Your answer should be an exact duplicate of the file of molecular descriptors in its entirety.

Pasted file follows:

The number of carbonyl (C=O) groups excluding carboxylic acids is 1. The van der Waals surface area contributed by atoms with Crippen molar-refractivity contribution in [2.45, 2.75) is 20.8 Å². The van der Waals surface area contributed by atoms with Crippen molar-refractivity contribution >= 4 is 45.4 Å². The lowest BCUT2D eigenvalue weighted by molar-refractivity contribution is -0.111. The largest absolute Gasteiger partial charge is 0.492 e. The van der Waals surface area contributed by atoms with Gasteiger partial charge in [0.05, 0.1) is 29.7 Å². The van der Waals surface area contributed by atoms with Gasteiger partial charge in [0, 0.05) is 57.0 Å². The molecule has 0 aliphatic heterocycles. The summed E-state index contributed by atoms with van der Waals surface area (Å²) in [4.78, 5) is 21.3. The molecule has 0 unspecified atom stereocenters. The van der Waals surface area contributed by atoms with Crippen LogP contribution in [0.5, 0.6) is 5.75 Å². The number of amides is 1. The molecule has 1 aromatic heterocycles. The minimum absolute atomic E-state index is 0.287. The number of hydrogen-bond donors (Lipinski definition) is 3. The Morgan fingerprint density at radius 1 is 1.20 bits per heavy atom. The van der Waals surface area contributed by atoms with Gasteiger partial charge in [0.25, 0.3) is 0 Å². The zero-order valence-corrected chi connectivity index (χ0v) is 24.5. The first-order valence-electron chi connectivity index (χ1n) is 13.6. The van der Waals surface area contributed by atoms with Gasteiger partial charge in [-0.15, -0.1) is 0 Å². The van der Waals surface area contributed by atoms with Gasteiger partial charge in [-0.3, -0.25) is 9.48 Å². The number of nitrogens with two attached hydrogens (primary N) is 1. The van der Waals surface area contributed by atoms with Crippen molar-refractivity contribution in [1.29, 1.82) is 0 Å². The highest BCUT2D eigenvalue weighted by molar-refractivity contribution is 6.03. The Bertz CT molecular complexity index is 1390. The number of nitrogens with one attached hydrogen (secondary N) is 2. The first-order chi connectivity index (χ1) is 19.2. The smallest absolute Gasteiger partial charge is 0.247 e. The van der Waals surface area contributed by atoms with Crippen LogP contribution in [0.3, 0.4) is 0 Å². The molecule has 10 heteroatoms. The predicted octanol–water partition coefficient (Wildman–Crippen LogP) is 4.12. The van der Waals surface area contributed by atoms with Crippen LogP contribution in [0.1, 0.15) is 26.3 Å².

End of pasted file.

The number of carbonyl (C=O) groups excluding carboxylic acids is 1. The van der Waals surface area contributed by atoms with Crippen molar-refractivity contribution in [2.45, 2.75) is 20.8 Å². The van der Waals surface area contributed by atoms with Crippen molar-refractivity contribution >= 4 is 45.4 Å². The lowest BCUT2D eigenvalue weighted by molar-refractivity contribution is -0.111. The largest absolute Gasteiger partial charge is 0.492 e. The van der Waals surface area contributed by atoms with Gasteiger partial charge in [0.05, 0.1) is 29.7 Å². The van der Waals surface area contributed by atoms with Gasteiger partial charge in [0, 0.05) is 57.0 Å². The molecule has 0 aliphatic heterocycles. The summed E-state index contributed by atoms with van der Waals surface area (Å²) in [4.78, 5) is 21.3. The molecule has 0 unspecified atom stereocenters. The van der Waals surface area contributed by atoms with Crippen LogP contribution in [0.5, 0.6) is 5.75 Å². The number of amides is 1. The molecule has 1 aromatic heterocycles. The minimum absolute atomic E-state index is 0.287. The number of hydrogen-bond donors (Lipinski definition) is 3. The Morgan fingerprint density at radius 1 is 1.20 bits per heavy atom. The van der Waals surface area contributed by atoms with Gasteiger partial charge in [0.25, 0.3) is 0 Å². The zero-order valence-corrected chi connectivity index (χ0v) is 24.5. The first-order valence-electron chi connectivity index (χ1n) is 13.6. The van der Waals surface area contributed by atoms with Gasteiger partial charge in [-0.15, -0.1) is 0 Å². The van der Waals surface area contributed by atoms with Gasteiger partial charge in [-0.3, -0.25) is 9.48 Å². The number of nitrogens with two attached hydrogens (primary N) is 1. The van der Waals surface area contributed by atoms with Crippen molar-refractivity contribution in [1.29, 1.82) is 0 Å². The highest BCUT2D eigenvalue weighted by molar-refractivity contribution is 6.03. The Bertz CT molecular complexity index is 1390. The number of nitrogens with one attached hydrogen (secondary N) is 2. The first-order chi connectivity index (χ1) is 19.2. The smallest absolute Gasteiger partial charge is 0.247 e. The van der Waals surface area contributed by atoms with Crippen LogP contribution in [0.3, 0.4) is 0 Å². The molecule has 10 heteroatoms. The predicted octanol–water partition coefficient (Wildman–Crippen LogP) is 4.12. The van der Waals surface area contributed by atoms with Crippen LogP contribution in [0.1, 0.15) is 26.3 Å².